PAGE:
Startups have made plenty of noise about using technology to replace parts of the education system. One Boston-based company is finding early success by helping teachers and school districts do their jobs better.
Panorama Education, which sells education quality surveys and data-analysis services to school districts around the country, has landed a new $12 million investment from venture capital firms.
The money will help the small company expand its current staff of about three dozen people as it tries to expand into to more schools, said Aaron Feuer, Panorama’s chief executive.
That investment is coming at a relatively good time for education tech spending. A recent study by analysis firm EdNET showed that nearly 90 percent of school districts nationwide expected their technology budgets to hold steady or increase this year, with data analysis tools listed as one of the top needs for educators.
“We actually started the company when we were college students, and common wisdom says you’re crazy to try to work with school districts,” he said with a laugh. “We were too naive to have heard that wisdom.”
Panorama’s core product is a set of digital surveys that can be used to measure how students and teachers feel about the quality of their education. The surveys can be customized to measure what a local district sees as most important, Feuer said.
“Some districts might say `We really care about grittiness and tenacity, and school safety,’” Feuer said. “And some districts might say, `We really care about students being excited for college and parents being involved.’”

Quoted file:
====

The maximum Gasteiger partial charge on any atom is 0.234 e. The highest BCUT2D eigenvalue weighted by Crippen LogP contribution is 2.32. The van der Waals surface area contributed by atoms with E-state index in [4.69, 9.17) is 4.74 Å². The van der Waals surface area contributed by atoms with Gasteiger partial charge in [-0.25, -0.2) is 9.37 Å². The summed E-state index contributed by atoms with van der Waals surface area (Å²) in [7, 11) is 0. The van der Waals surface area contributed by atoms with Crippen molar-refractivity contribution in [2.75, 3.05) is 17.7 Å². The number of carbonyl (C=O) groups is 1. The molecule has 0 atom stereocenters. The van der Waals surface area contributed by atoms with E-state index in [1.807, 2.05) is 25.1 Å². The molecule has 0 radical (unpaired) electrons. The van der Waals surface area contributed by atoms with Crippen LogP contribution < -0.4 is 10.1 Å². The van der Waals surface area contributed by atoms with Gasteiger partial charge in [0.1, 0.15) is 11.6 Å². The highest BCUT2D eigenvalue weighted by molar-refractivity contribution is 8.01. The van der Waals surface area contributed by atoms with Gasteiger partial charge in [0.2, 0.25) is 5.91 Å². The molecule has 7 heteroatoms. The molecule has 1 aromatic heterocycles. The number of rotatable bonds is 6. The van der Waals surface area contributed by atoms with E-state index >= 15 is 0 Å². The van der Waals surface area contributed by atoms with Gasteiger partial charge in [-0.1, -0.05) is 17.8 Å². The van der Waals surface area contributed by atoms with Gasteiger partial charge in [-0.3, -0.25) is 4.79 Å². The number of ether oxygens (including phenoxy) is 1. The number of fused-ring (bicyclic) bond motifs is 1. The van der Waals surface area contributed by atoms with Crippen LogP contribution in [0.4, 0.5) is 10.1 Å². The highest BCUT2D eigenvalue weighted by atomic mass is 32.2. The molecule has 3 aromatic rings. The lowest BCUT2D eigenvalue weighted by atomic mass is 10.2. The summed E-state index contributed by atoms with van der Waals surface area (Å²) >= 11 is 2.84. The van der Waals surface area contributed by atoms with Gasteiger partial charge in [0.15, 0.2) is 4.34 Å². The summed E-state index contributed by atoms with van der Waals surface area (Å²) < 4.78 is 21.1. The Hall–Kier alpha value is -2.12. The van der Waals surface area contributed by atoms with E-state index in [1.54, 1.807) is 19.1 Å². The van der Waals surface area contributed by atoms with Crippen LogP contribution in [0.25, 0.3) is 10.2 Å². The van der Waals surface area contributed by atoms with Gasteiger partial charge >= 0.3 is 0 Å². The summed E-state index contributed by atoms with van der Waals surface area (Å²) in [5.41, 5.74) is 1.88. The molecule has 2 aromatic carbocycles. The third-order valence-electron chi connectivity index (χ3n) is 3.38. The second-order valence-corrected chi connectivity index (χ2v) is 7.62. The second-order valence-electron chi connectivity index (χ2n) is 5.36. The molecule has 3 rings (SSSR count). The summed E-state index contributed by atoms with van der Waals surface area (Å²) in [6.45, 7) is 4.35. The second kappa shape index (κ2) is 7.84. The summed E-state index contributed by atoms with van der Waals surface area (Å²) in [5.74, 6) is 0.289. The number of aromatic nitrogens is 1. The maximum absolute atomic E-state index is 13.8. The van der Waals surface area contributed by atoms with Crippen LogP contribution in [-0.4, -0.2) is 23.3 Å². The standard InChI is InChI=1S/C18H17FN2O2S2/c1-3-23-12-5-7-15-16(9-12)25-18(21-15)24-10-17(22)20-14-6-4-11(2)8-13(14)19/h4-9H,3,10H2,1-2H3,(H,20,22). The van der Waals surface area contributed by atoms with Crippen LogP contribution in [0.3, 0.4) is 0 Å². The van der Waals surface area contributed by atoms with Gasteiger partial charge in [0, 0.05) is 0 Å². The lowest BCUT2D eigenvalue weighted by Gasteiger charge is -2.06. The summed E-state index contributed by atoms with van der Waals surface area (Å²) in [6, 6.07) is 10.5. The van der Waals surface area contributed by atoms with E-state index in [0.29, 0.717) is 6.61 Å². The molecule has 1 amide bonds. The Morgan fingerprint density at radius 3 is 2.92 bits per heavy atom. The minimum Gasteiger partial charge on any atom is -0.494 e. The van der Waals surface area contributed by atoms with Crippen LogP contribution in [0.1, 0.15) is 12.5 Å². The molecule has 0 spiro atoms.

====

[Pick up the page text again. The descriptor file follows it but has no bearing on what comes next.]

Panorama says it has been used by more than 6,000 schools and some 3 million students, including 14 of the country’s 100 largest districts. Some high-profile clients include Seattle Public Schools, the San Francisco Unified School District, and the Dallas Independent School District.
The price for Panorama’s service varies by school size. On its website, the startup lists an annual cost for surveys as $1 per student in a district, with a minimum of $3,000.
In Dallas, where the survey results can count for up to 15 percent of a teacher’s overall performance evaluation, kids were asked questions like “When you need extra help, how good is this teacher at giving you that help?”
The district released the first round of results this spring, with detailed results about individual schools and grade levels. While most students said they felt supported by teachers, the district noted, “many students responded that they don’t feel their teacher is concerned about them as a person.”
Feuer said that part of the challenge in growing his company is a recent trend toward high-stakes tests, particularly under the decade-old No Child Left Behind federal education law, which can tie a school’s federal funding levels to progress on a handful of data points.
“Everybody’s exposure to data for the last 10 years has been `This is why your school’s struggling,’” Feuer said. “We’re coming in trying to say, look — data can be this really valuable tool, even though when you’ve had it, it hasn’t been good.”
Some of Panorama’s previous investors include Google Ventures and Startup:Education, a nonprofit founded by Facebook founder Mark Zuckerberg and his wife, Priscilla Chan. The new investment round was led by San Francisco-based Owl Ventures and Boston’s Spark Capital.